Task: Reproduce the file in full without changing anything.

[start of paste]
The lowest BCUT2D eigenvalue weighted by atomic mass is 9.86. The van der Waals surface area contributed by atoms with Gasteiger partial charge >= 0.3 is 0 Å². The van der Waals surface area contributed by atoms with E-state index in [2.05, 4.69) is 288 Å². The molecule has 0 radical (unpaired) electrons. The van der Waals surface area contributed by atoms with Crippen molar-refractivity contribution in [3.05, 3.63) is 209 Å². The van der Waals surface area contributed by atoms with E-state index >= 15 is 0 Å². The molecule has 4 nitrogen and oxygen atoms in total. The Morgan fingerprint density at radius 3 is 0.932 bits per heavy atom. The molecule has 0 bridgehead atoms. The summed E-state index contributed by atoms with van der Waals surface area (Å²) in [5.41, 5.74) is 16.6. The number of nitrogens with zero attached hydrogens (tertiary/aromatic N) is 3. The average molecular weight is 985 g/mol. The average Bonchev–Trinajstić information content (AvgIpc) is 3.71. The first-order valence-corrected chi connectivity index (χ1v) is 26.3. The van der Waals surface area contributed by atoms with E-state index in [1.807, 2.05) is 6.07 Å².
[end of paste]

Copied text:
The lowest BCUT2D eigenvalue weighted by atomic mass is 9.86. The van der Waals surface area contributed by atoms with Gasteiger partial charge >= 0.3 is 0 Å². The van der Waals surface area contributed by atoms with E-state index in [2.05, 4.69) is 288 Å². The molecule has 0 radical (unpaired) electrons. The van der Waals surface area contributed by atoms with Crippen molar-refractivity contribution in [3.05, 3.63) is 209 Å². The van der Waals surface area contributed by atoms with E-state index >= 15 is 0 Å². The molecule has 4 nitrogen and oxygen atoms in total. The Morgan fingerprint density at radius 3 is 0.932 bits per heavy atom. The molecule has 0 bridgehead atoms. The summed E-state index contributed by atoms with van der Waals surface area (Å²) in [5.41, 5.74) is 16.6. The number of nitrogens with zero attached hydrogens (tertiary/aromatic N) is 3. The average molecular weight is 985 g/mol. The average Bonchev–Trinajstić information content (AvgIpc) is 3.71. The first-order valence-corrected chi connectivity index (χ1v) is 26.3. The van der Waals surface area contributed by atoms with E-state index in [1.807, 2.05) is 6.07 Å².